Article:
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Why Does Some Alcohol Curdle Cream?

by Tricia Ballad, studioD

Whether you are making a cream-based cocktail or a creamy pan sauce with a splash of wine or brandy, curdling is always a risk. Once cream has curdled, there is no way to save the dish. You simply have to start over. But once you understand the science behind curdling, you can avoid curdling and confidently enjoy the combination of alcohol and cream.

Cream Curdling Science

Cream is made up of proteins, or casein, and fat suspended in liquid. When acid is introduced, the proteins coagulate, or curdle. Heavy cream is less likely to curdle than light cream, half and half or milk, because it has more fat and less casein. The fat coats the casein molecules that are present, safeguarding them from the acid.

Acidic Alcohol

Alcohol is naturally acidic. Acid levels are measured on the pH scale. 7.0 is considered neutral. Distilled water has a pH of 7.0. Anything lower than 7.0 is acidic, while anything with a pH between 7.1 and 14.0 is alkaline. Most wines, for example, have a pH between 2.8 and 3.8. Beers are slightly less acidic, with a pH range of 4.0 - 5.0. This acidity is what can curdle cream when the two are mixed.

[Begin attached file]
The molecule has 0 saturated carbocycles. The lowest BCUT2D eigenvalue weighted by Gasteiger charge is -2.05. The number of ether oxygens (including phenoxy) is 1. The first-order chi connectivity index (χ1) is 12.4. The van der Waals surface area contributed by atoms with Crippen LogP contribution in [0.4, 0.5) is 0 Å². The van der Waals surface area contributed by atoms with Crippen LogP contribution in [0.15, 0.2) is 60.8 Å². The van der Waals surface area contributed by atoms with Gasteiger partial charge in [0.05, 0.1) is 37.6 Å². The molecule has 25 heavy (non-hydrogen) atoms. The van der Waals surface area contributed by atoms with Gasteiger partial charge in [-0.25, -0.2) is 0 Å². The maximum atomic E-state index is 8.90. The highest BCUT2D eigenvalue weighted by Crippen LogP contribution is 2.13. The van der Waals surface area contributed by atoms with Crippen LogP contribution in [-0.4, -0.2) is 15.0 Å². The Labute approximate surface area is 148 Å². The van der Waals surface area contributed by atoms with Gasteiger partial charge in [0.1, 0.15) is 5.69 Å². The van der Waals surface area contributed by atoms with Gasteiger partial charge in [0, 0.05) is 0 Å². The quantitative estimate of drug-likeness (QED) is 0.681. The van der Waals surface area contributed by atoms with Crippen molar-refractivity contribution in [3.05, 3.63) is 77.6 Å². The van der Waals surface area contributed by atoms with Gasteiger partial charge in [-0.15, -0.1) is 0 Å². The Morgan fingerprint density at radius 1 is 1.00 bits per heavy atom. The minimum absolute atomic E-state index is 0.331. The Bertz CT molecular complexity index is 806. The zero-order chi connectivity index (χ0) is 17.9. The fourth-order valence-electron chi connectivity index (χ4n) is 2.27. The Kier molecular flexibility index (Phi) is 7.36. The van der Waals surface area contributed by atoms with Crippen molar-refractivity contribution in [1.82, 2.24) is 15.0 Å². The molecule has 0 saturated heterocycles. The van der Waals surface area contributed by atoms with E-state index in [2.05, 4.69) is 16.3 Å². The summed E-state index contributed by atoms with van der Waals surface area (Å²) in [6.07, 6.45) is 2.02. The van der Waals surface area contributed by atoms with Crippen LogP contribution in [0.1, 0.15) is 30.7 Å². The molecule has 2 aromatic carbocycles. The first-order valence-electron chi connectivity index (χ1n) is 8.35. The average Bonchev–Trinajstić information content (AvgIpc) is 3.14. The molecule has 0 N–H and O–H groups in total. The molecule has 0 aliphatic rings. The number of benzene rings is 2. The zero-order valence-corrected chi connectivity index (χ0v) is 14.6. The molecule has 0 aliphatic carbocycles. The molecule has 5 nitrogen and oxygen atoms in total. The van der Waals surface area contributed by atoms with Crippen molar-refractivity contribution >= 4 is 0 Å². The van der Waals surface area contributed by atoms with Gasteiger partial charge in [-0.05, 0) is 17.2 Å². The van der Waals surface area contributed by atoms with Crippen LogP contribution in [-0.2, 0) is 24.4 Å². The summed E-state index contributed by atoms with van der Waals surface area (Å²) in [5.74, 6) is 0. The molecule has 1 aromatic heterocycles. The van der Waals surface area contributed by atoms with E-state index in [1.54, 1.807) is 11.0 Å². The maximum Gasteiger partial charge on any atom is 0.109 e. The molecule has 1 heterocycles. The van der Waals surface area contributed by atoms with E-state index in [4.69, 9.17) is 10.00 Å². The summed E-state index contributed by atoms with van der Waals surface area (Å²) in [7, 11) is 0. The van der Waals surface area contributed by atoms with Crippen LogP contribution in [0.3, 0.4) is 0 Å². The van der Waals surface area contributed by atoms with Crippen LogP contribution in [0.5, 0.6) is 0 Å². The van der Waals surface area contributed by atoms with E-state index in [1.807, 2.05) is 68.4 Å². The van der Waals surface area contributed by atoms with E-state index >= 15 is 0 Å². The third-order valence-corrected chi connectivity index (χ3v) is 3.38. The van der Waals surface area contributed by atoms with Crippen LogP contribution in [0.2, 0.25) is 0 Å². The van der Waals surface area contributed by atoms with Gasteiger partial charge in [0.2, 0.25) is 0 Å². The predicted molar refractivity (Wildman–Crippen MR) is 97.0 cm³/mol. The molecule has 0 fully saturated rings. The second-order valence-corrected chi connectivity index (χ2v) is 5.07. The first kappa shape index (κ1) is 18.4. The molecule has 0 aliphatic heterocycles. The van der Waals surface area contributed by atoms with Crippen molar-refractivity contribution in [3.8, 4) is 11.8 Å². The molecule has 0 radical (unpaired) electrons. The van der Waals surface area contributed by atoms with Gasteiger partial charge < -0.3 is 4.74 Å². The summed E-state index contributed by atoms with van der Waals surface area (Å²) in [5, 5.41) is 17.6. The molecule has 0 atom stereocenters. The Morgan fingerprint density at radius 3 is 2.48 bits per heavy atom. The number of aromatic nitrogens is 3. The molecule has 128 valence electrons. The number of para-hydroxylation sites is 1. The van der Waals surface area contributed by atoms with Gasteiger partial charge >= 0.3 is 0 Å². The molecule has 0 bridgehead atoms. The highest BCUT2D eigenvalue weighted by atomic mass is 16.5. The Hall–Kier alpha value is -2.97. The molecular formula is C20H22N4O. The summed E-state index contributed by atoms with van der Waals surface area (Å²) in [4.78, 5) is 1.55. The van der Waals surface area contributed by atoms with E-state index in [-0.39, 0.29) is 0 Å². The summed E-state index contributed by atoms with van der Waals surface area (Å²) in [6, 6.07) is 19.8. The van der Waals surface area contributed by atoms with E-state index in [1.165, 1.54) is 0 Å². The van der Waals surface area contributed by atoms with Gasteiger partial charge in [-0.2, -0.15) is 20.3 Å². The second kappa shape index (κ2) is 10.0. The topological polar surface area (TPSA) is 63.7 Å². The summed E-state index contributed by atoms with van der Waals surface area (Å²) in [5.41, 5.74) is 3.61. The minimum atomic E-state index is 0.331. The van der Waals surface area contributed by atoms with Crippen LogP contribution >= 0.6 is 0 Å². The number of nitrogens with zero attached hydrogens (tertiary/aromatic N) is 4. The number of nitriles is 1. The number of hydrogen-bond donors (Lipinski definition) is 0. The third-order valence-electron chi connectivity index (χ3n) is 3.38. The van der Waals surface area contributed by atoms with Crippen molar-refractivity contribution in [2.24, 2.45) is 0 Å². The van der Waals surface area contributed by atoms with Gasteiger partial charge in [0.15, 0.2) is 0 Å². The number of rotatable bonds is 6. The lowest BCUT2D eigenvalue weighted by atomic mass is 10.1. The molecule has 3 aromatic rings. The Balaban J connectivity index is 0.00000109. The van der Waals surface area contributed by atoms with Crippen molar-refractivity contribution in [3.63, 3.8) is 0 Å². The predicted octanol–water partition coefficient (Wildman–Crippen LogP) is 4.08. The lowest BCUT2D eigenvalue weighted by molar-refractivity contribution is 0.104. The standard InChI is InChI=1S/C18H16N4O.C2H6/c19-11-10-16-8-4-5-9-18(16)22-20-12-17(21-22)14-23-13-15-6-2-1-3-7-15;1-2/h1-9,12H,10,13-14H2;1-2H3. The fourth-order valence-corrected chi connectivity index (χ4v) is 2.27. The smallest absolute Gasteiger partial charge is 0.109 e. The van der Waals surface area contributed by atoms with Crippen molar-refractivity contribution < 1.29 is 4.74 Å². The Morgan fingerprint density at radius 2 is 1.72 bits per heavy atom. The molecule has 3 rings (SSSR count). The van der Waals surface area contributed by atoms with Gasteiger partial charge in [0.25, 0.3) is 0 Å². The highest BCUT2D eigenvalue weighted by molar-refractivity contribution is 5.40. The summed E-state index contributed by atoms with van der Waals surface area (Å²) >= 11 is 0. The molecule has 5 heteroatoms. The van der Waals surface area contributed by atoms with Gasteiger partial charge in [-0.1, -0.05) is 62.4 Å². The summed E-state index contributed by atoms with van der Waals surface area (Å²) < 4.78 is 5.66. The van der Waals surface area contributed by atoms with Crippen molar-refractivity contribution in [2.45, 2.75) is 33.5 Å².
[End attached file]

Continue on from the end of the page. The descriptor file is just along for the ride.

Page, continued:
Blame Other Ingredients

If you make cocktails that curdle with a stable cream liqueur, such as Irish cream or cream tequila, the alcohol may not be to blame. The most common cause of curdling in beverages made with cream liqueurs are other, highly acidic ingredients such as citrus juice. Adding very low pH juice, such as orange or lemon juice, will curdle even a high-fat cream.

Prevent Curdled Cream

To prevent cream from curdling when mixed with alcohol, use a high fat percentage cream. Avoid low-fat alternatives such as milk or half and half. Be sure your cream is very fresh. Old cream is more likely to curdle. Avoid adding additional ingredients to your cocktail or sauce that bring extra acidity, such as citrus juice. If you are making a cooked sauce, whisk a spoonful of cornstarch into the sauce before you add the cream. The starch will help coat the casein, preventing curdling.

About the Author

Tricia Ballad is a writer, author and project geek. She has written several books including two novels, teaches classes on goal setting and project planning for writers, and loves to cook in her spare time. She is living proof that you can earn a living with a degree in creative writing.

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